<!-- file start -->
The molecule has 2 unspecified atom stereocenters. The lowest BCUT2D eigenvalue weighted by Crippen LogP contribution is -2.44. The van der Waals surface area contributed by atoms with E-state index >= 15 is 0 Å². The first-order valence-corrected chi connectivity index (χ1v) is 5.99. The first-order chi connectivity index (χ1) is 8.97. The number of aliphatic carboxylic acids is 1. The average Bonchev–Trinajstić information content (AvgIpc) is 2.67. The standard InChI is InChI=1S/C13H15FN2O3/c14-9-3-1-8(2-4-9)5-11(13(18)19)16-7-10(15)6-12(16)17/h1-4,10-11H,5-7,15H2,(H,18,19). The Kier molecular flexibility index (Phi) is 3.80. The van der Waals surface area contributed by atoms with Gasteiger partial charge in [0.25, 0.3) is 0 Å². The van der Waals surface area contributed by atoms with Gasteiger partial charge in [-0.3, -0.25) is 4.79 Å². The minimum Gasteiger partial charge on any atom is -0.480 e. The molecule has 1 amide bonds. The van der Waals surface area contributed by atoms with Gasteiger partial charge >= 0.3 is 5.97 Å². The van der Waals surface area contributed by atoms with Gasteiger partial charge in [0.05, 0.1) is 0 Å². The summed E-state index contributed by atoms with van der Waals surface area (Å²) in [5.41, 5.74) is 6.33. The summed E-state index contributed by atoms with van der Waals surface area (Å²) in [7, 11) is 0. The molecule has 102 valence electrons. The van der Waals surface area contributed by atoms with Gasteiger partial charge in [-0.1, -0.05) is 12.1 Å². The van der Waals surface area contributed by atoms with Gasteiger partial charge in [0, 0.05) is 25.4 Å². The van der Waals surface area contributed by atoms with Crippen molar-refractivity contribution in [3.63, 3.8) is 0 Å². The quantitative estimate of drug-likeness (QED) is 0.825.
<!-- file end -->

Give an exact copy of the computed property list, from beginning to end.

The molecule has 2 unspecified atom stereocenters. The lowest BCUT2D eigenvalue weighted by Crippen LogP contribution is -2.44. The van der Waals surface area contributed by atoms with E-state index >= 15 is 0 Å². The first-order valence-corrected chi connectivity index (χ1v) is 5.99. The first-order chi connectivity index (χ1) is 8.97. The number of aliphatic carboxylic acids is 1. The average Bonchev–Trinajstić information content (AvgIpc) is 2.67. The standard InChI is InChI=1S/C13H15FN2O3/c14-9-3-1-8(2-4-9)5-11(13(18)19)16-7-10(15)6-12(16)17/h1-4,10-11H,5-7,15H2,(H,18,19). The Kier molecular flexibility index (Phi) is 3.80. The van der Waals surface area contributed by atoms with Gasteiger partial charge in [0.25, 0.3) is 0 Å². The van der Waals surface area contributed by atoms with Gasteiger partial charge in [-0.3, -0.25) is 4.79 Å². The minimum Gasteiger partial charge on any atom is -0.480 e. The molecule has 1 amide bonds. The van der Waals surface area contributed by atoms with Gasteiger partial charge >= 0.3 is 5.97 Å². The van der Waals surface area contributed by atoms with Gasteiger partial charge in [0.05, 0.1) is 0 Å². The summed E-state index contributed by atoms with van der Waals surface area (Å²) in [5.41, 5.74) is 6.33. The summed E-state index contributed by atoms with van der Waals surface area (Å²) in [7, 11) is 0. The molecule has 102 valence electrons. The van der Waals surface area contributed by atoms with Gasteiger partial charge in [-0.1, -0.05) is 12.1 Å². The van der Waals surface area contributed by atoms with Gasteiger partial charge in [0, 0.05) is 25.4 Å². The van der Waals surface area contributed by atoms with Crippen molar-refractivity contribution in [3.63, 3.8) is 0 Å². The quantitative estimate of drug-likeness (QED) is 0.825.